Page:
Deeti’s shrine was hidden in a cliff, in a far corner of Mauritius, where the island’s western and southern shorelines collide to form the wind-whipped dome of the Morne Brabant. The site was a geological anomaly – a cave within a spur of limestone, hollowed out by wind and water – and there was nothing like it anywhere else on the mountain. Later Deeti would insist that it wasn’t chance but destiny that led her to it – for the very existence of the place was unimaginable until you had actually stepped inside it.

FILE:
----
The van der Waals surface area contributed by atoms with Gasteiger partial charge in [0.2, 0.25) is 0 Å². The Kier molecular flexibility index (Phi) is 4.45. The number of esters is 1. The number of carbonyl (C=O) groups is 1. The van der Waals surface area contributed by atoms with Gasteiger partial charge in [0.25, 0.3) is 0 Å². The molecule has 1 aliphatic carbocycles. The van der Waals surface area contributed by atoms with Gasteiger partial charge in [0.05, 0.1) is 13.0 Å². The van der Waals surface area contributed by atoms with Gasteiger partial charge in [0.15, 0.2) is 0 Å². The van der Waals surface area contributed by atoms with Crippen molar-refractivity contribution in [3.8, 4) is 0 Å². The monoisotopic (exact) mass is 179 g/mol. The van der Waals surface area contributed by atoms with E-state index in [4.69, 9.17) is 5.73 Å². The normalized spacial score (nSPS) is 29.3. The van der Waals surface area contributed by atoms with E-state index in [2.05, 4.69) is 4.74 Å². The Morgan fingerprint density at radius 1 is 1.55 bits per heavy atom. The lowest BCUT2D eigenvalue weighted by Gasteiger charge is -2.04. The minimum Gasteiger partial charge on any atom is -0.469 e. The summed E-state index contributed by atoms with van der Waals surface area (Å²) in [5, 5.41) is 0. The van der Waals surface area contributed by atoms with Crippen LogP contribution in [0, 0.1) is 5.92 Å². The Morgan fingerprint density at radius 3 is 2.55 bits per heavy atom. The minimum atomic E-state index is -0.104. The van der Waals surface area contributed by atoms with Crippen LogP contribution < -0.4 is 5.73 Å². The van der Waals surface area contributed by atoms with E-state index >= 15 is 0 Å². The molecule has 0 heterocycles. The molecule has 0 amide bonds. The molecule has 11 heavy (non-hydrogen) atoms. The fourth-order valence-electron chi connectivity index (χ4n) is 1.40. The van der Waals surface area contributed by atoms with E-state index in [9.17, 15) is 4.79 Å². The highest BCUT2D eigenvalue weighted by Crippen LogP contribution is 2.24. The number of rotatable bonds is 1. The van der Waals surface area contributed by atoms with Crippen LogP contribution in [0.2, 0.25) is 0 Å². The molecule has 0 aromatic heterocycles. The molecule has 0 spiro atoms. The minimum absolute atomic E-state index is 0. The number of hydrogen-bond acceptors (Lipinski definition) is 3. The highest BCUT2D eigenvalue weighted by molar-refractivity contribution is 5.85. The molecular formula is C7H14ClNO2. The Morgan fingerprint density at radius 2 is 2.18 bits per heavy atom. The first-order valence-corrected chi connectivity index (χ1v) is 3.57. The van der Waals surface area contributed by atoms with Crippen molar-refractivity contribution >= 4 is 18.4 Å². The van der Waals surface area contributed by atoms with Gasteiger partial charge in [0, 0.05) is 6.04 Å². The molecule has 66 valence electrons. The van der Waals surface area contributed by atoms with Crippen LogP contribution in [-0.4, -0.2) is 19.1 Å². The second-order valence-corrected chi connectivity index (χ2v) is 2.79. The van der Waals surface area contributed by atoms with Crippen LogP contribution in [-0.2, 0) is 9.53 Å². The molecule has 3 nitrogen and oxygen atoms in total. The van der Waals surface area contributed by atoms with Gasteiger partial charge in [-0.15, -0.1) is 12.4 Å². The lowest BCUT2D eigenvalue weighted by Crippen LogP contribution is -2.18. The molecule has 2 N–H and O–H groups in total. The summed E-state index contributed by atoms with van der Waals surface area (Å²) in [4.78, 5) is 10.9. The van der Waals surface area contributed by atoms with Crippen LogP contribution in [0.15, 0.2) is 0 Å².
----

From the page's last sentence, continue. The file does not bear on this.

“Brilliantly done…A monumental tribute to the pain and glory of an earlier era of globalization…There will be more, undoubtedly, when the final installment of the Ibis trilogy arrives. I can hardly bear to wait.”---The Washington Post
“Gripping…Ghosh has made humanely clear the cold cynicism of the Opium Wars.”---Richard Eder, The Boston Globe
“Ghosh continues to amaze. Few authors since Melville and Joyce have excelled at both rambunctious, rangy linguistic play and deeply and lovingly observed human insight like this.”---Minneapolis Star Tribune
“Masterful…River of Smoke is a wonderful mixture of people, places, and story that captures a moment in history like an insect snared in amber.”---Seattle Post-Intelligencer
“Wonderful…[Gosh] is creating one of the best historical narratives in recent memory.”---Time Out (New York)
A NovelThe Ibis Trilogy